After changing the field of chemistry with his discoveries, Runge eventually settled down and channeled his chemistry knowledge into more humble pursuits. The lifelong bachelor used his science background around the house to make wine, preserve foods, and cook meals for dinner parties in his golden years.

7. He died in poverty.

Runge's brilliance didn't make him rich. Fifteen years after losing his job at a chemical company, he died a poor man at age 73.

Amazon's Under-the-Radar Coupon Page Features Deals on Home Goods, Electronics, and Groceries

Stock Catalog, Flickr // CC BY 2.0
Stock Catalog, Flickr // CC BY 2.0

This article contains affiliate links to products selected by our editors. Mental Floss may receive a commission for purchases made through these links.

Now that Prime Day is over, and with Black Friday and Cyber Monday still a few weeks away, online deals may seem harder to come by. And while it can be a hassle to scour the internet for promo codes, buy-one-get-one deals, and flash sales, Amazon actually has an extensive coupon page you might not know about that features deals to look through every day.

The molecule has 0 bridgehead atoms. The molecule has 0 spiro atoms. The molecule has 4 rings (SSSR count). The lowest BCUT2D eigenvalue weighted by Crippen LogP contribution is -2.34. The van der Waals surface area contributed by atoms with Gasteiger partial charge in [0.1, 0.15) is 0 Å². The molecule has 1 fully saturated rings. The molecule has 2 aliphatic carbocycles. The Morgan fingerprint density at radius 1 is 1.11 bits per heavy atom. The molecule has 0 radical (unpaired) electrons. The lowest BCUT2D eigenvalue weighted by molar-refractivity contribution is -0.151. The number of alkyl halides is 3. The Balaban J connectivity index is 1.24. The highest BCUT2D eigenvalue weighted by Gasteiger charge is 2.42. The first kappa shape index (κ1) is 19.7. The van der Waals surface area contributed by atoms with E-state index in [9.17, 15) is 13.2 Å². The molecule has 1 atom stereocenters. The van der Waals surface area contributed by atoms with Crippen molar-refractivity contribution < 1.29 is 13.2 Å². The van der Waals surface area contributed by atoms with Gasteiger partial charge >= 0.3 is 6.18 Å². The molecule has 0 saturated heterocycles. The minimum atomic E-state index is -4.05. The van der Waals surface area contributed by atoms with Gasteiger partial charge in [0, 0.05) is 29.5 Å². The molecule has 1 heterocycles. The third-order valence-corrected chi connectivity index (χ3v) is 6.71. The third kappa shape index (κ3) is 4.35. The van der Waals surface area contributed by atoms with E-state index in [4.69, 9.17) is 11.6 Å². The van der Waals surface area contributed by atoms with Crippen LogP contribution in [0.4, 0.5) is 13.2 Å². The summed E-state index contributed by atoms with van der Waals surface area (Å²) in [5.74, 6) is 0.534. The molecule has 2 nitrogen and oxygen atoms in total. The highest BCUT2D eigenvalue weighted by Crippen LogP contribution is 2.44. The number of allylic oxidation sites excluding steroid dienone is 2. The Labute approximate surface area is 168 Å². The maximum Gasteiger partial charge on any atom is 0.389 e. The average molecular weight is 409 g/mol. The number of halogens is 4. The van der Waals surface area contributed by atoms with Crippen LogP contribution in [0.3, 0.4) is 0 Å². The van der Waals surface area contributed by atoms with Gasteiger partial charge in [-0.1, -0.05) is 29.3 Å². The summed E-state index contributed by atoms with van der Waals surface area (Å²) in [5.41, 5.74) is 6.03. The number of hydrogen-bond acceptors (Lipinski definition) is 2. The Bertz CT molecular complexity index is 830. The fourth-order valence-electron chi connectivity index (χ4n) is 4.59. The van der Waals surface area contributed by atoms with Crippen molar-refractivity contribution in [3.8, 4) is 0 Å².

As pointed out by People, the coupon page breaks deals down by categories, like electronics, home & kitchen, and groceries (the coupons even work with SNAP benefits). Since most of the deals revolve around the essentials, it's easy to stock up on items like Cottonelle toilet paper, Tide Pods, Cascade dishwasher detergent, and a 50 pack of surgical masks whenever you're running low.

But the low prices don't just stop at necessities. If you’re looking for the best deal on headphones, all you have to do is go to the electronics coupon page and it will bring up a deal on these COWIN E7 PRO noise-canceling headphones, which are now $80, thanks to a $10 coupon you could have missed.

Alternatively, if you are looking for deals on specific brands, you can search for their coupons from the page. So if you've had your eye on the Homall S-Racer gaming chair, you’ll find there's currently a coupon that saves you 5 percent, thanks to a simple search.

To discover all the deals you have been missing out on, head over to the Amazon Coupons page.

Sign Up Today: Get exclusive deals, product news, reviews, and more with the Mental Floss Smart Shopping newsletter!

Why Does the Supreme Court Have Nine Justices?